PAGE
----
Friday, 27 November 2009

dog star man - by brakhage



a brief note on structure might be in order to begin with: as much as the film can be said to have a 'narrative' (which in any case is in the order of epic or myth, rather than the 'story' of traditional film-making), it concerns the rise and fall of the dog star man (though the title can be taken two ways: either as the name of the man, or as a conflation of the three main visual threads of the film - a man, a dog, and a star (the sun, shown both in archive and original footage)). the man undertakes a physical journey up a mountain, where, accompanied by his dog, he chops down a dead tree: various dreams and remembrances (of his child and his wife) combine with sense impressions of the landscape around him (mountains, trees, snow, clouds, sun), as well as less obviously referential visual patterns created through superimposition and handpainting on film. the prelude combines footage from the four following parts and is concerned, broadly, with the cosmic - much use is made of footage of the sun (the 'star' of the title). part i introduces the footage of a woodsman, the dog star man (played by brakhage himself) climbing a snowy mountain with his dog, and chopping down a dead tree. part ii superimposes onto footage of a baby (one of brakhage's children) a riot of colour and rapidly changing visual phenomena, achieved thru the technique of painting on film, a kind of animation which he intended to approximate 'closed-eye vision' - i.e. what one sees when one closes one's eyes. part iii, a 'daydream of sex', is visceral and supremely physical, mixing footage of the sexual act with blood and organs - most notably, a beating heart. part iv returns to the woodsman, whose journey up the mountain comes to seem increasingly futile; trapped in an endless ascent, with no hope of reaching a summit, and made, through looping, to continuously chop at a tree which never falls, the man collapses on the ground, grimacing in agony, his wild long hair giving him a caveman appearance - the struggles against nature and physical limitation are unchanged from man's early beginnings. a mystical quality briefly emerges, hinting at some kind of hope, as the man reaches for a nightsky of twinkling stars, but these stars are, in reality, full of molten, deathly heat, as we see from the footage of the sun.

that's a very brief outline of what 'happens' in the film, although, in order to provide some sense of cohesion, i've inevitably imposed a too-schematic narrative outline on a film which lives moment by moment, as a profoundly immersive and visually busy experience. it's almost as if the absence of sound is made up for by what might at first seem to be an OVERcrowding of visual event; and watching the film silently, as intended, provides a very different experience of how one experiences the medium - one's eye trained to become more active, more able to discern connections, cohesions and fractures. therein lies the main problem with trying to describe 'dog star man' - for, fundamentally, the film teaches one how to read it itself, as it progresses: no amount of preparation will really equip one to the same degree as this instantaneous visual training. in that sense, the film is, like the best avant-garde art, a PARTICIPATORY piece, an experience which the viewer can share - but to do so, they must work, they cannot sit back and let the film-maker tell them something. this makes watching 'dog star man' a very personal experience, and the film itself is a very personal piece, showing the most intimate details of brakhage's life, the most intimate and extreme details of his fears and hopes. but at the same time, it has an epic scope rarely matched in conventional feature films. it is about the simultaneity of the local and the cosmic, about the struggle for security, for a home base, and the dangers and rigours of manual labour, of making one's way in a world full of overwhelming sense data, a world that shapes one and that is shaped into being by sense perceptions, rather than existing as something 'already there' which one can schematise, organise and make sense of.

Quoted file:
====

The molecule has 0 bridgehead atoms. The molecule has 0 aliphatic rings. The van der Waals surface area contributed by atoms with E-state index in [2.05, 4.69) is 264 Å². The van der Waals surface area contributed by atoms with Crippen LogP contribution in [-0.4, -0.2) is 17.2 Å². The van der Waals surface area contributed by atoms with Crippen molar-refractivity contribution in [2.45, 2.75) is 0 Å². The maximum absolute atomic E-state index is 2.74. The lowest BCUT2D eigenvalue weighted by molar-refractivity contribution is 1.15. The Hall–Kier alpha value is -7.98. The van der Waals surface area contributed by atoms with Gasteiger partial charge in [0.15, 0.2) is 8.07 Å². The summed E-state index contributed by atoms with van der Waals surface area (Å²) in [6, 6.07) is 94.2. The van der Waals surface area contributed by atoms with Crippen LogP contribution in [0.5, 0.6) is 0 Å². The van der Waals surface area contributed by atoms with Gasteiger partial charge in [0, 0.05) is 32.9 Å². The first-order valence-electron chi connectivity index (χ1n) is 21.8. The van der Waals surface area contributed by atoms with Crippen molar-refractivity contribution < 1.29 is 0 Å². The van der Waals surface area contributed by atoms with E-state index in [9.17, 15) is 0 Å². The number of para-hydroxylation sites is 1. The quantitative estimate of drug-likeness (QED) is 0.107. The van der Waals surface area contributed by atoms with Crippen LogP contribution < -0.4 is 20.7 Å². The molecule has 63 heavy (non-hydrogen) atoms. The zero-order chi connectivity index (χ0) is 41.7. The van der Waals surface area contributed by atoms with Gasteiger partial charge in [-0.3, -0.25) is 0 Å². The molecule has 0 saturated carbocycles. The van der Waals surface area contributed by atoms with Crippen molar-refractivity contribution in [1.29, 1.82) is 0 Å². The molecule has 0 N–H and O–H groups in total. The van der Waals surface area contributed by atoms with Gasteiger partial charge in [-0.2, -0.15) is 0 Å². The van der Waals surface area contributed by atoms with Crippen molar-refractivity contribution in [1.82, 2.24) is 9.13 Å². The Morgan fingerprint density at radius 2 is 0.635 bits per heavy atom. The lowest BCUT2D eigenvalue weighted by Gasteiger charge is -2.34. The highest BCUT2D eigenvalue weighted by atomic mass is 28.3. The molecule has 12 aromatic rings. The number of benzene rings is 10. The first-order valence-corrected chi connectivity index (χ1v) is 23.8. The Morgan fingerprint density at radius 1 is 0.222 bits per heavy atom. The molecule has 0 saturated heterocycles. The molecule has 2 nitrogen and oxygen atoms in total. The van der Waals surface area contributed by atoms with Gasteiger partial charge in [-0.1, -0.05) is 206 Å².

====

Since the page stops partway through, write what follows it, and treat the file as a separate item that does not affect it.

moving in, from outline to detail, we might ask 'what do we have here'? and to answer that question would require a whole book (a frame-by-frame analysis is out of the question!) but, in brief, we can say that we have: perception nature repetition cycles recurrences man in the cosmos light movement the body organs sex fluid secretion the breast the penis the axe the tree the eye/ man as mythological figure an epic made from home movies the handmade handscratched handpainted the sun's molten leaps clouds passing the ascent the struggle up the mountain interludes lightness the woodsman playing with his dog (who, as we know from 'sirius remembered', decomposes in a quite horrifically beautiful way)/ back from the sense of narrative based around character development to the epic cipher figure yet with an utterly intense focus on the body inside and outside its environment (the dog star man, the woodsman, is brakhage himself but his motivations are not considered in the sense of a 'character study', though the preoccupations ARE very much diurnal - his baby, his home life sex, the mountain near his home, his cabin (in part iv), manual labour, struggles and fears in the moment revealing huge cosmic dramas) its environment snow falling thru and landing on trees twigs branches hand drawings of crystals superimpositions snow caught in hair snow struggled through and slippery hair skin organs blood opening and shutting the mouth beating of the heart blood red black/ we can say that we have the elemental (which is never, really, elementary)

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